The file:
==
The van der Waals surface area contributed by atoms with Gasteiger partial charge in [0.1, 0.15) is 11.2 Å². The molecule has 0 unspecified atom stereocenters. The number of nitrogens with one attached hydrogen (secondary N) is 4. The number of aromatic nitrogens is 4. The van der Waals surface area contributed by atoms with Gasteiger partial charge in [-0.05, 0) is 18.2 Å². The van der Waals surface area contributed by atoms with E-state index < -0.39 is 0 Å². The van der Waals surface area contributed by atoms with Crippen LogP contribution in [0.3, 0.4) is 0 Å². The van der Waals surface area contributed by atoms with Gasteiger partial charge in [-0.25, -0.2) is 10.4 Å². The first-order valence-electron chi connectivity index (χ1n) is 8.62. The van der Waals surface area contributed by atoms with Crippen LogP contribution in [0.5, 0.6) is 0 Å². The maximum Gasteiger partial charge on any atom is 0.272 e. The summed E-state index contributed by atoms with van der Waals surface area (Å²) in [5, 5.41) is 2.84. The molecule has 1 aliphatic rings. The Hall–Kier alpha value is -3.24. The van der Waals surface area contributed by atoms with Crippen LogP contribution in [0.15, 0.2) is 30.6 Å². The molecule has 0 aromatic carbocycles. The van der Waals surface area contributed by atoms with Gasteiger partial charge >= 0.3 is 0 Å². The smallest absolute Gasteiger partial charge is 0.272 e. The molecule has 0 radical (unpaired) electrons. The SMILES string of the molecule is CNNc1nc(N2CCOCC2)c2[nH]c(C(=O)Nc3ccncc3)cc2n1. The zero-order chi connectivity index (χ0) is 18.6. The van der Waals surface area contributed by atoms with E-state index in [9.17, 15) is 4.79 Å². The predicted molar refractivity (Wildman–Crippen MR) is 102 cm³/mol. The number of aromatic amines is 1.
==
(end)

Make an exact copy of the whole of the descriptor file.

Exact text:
The van der Waals surface area contributed by atoms with Gasteiger partial charge in [0.1, 0.15) is 11.2 Å². The molecule has 0 unspecified atom stereocenters. The number of nitrogens with one attached hydrogen (secondary N) is 4. The number of aromatic nitrogens is 4. The van der Waals surface area contributed by atoms with Gasteiger partial charge in [-0.05, 0) is 18.2 Å². The van der Waals surface area contributed by atoms with E-state index < -0.39 is 0 Å². The van der Waals surface area contributed by atoms with Crippen LogP contribution in [0.3, 0.4) is 0 Å². The van der Waals surface area contributed by atoms with Gasteiger partial charge in [-0.25, -0.2) is 10.4 Å². The first-order valence-electron chi connectivity index (χ1n) is 8.62. The van der Waals surface area contributed by atoms with Crippen LogP contribution in [0.5, 0.6) is 0 Å². The maximum Gasteiger partial charge on any atom is 0.272 e. The summed E-state index contributed by atoms with van der Waals surface area (Å²) in [5, 5.41) is 2.84. The molecule has 1 aliphatic rings. The Hall–Kier alpha value is -3.24. The van der Waals surface area contributed by atoms with Crippen LogP contribution in [0.15, 0.2) is 30.6 Å². The molecule has 0 aromatic carbocycles. The van der Waals surface area contributed by atoms with Gasteiger partial charge >= 0.3 is 0 Å². The smallest absolute Gasteiger partial charge is 0.272 e. The molecule has 0 radical (unpaired) electrons. The SMILES string of the molecule is CNNc1nc(N2CCOCC2)c2[nH]c(C(=O)Nc3ccncc3)cc2n1. The zero-order chi connectivity index (χ0) is 18.6. The van der Waals surface area contributed by atoms with E-state index in [9.17, 15) is 4.79 Å². The predicted molar refractivity (Wildman–Crippen MR) is 102 cm³/mol. The number of aromatic amines is 1.